Earlier today I watched the Microsoft E3 media briefing, and as expected the company focused entirely on upcoming games. My Xbox One has not been getting nearly as much play time as my PS4 or PC these days, so I’ve been waiting for E3 to give me a taste of what I can expect later on in the year. The briefing itself was very typical, with a big live audience that obligingly cheered during the video reels (the biggest pop went to Halo in my opinion, as you may have expected). Phil Spencer bookended the presentation, with plenty of developer vignettes in between asset showings, which I personally found somewhat jarring – like hard cuts in a movie. The briefing showcased a number of triple A titles and a montage of various [email protected] games. The stand outs for me were Halo: The Master Chief Collection, The Division, Ori and the Blind Forest, and Assassin’s Creed Unity. Overall it was a very competent event: no shocking bombshells, but filled with plenty of teasers for those spoiling for new content.
To put it bluntly, the Xbox One still lacks a true killer app; that must-own game to spark a wildfire of interest in the system. There certainly have been enjoyable titles in the early life of the Xbox One’s library (Killer Instinct and Titanfall come to mind) but nothing with the first party marquee of say the Halo series. So it’s fitting then that Halo 5 and the Master Chief Collection were present in the briefing. I wouldn’t categorize myself as a Halo fan boy: I found Halo 3 to be somewhat underwhelming compared to the hype it received, and the side stories of Halo 3 ODST, Halo: Reach, and Halo Wars were ultimately forgettable affairs. But as Bonnie Ross presented the Halo Master Chief Collection, it struck me that this coming holiday season is the perfect time to release a bundle at the very reasonable price of $59.99. This year marks the 10 year anniversary of Halo 2, and the entire set is being positioned as a lead in to Halo 5. Getting a complete HD remake of Halo 2 is appealing, but for me the real story here is the return of the game’s multiplayer mode. I spent a huge chunk of 2005 playing those maps, and I’m looking forward to doing it again later this year. While it may seem like a cop out to repackage four games and call it a day, I feel this is exactly the shot in the arm the Xbox One needs this year.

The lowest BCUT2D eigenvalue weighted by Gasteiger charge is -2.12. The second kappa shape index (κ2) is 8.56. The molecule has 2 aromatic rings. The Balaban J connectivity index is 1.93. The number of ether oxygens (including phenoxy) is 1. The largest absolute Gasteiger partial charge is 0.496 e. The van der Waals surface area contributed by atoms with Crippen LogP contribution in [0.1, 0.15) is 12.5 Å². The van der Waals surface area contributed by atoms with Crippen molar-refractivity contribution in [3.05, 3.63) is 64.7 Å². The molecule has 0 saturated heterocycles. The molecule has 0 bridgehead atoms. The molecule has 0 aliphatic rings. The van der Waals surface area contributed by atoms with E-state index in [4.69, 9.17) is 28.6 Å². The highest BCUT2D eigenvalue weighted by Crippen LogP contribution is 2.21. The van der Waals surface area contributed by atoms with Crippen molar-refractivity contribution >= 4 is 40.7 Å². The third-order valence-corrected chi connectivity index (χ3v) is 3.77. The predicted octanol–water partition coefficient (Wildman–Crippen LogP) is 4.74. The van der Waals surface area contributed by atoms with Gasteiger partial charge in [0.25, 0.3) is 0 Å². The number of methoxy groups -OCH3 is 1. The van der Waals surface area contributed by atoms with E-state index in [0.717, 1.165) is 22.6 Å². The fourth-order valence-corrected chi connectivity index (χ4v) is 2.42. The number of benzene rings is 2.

As for the rest: certainly there were some beautiful and intriguing games, but again, overall there were no surprises or showstoppers. Ori and the Blind Forest is an excellent example of an artsy game that looks to evoke emotional reactions from gamers from its minimalist presentation. We’ve seen more of these kinds of games pop up over the years, so hopefully this will bring something unique to the table. I hate to say it, but there’s something about Sunset Overdrive that turns me off. It certainly looks like it could be a fun game; think Crackdown meets Fear and Loathing in Las Vegas. But I found the trailer to be borderline offensive, with a whole lot of exaggerated eye winking to the audience: “Of course you can be the hero, it’s an effin video game!” It feels like the game is trying way too hard to be the cool kid in the room. I find it difficult to take something seriously when it’s coming from such an irreverent angle, when compared to the self-depreciating humor that Capcom did with the announcement of the Dead Rising 3 DLC: the “Super Ultra Dead Rising 3 Arcade Remix Hyper Edition EX+ Alpha” content. I appreciated that kind of tongue-in-cheek self-awareness on their part, and it genuinely looks like a load of fun. There seemed to be an emphasis on multiplayer modes in some of the other “big” titles like Forza Horizon 2, Assassin’s Creed Unity, Evolve, Fable: Legends, and The Division. The notable aspect of Evolve and Fable: Legends is the ability to play as the bad guy, which in the end may or may not lead to an enjoyable experience for everyone.
The Microsoft press briefing felt like a very safe event: there were no real hiccups, no real surprises, it was just all business showcasing a number of solid games that should be appealing to most folks. The focus on upcoming games was nice, even welcome, but I have to admit that I was looking for something a little more earth shattering and I just didn’t get that from the press conference. I wanted to see more Halo 5, but instead I’m given a reminder of what made Halo 2 so great. Conker makes a cameo during the Project Spark reel, and I’m left feeling Joanna Dark would have been way more impactful addition to the community game creator. Undoubtedly more will be revealed in the coming days at E3, but for now the Xbox One killer app has yet to make an appearance.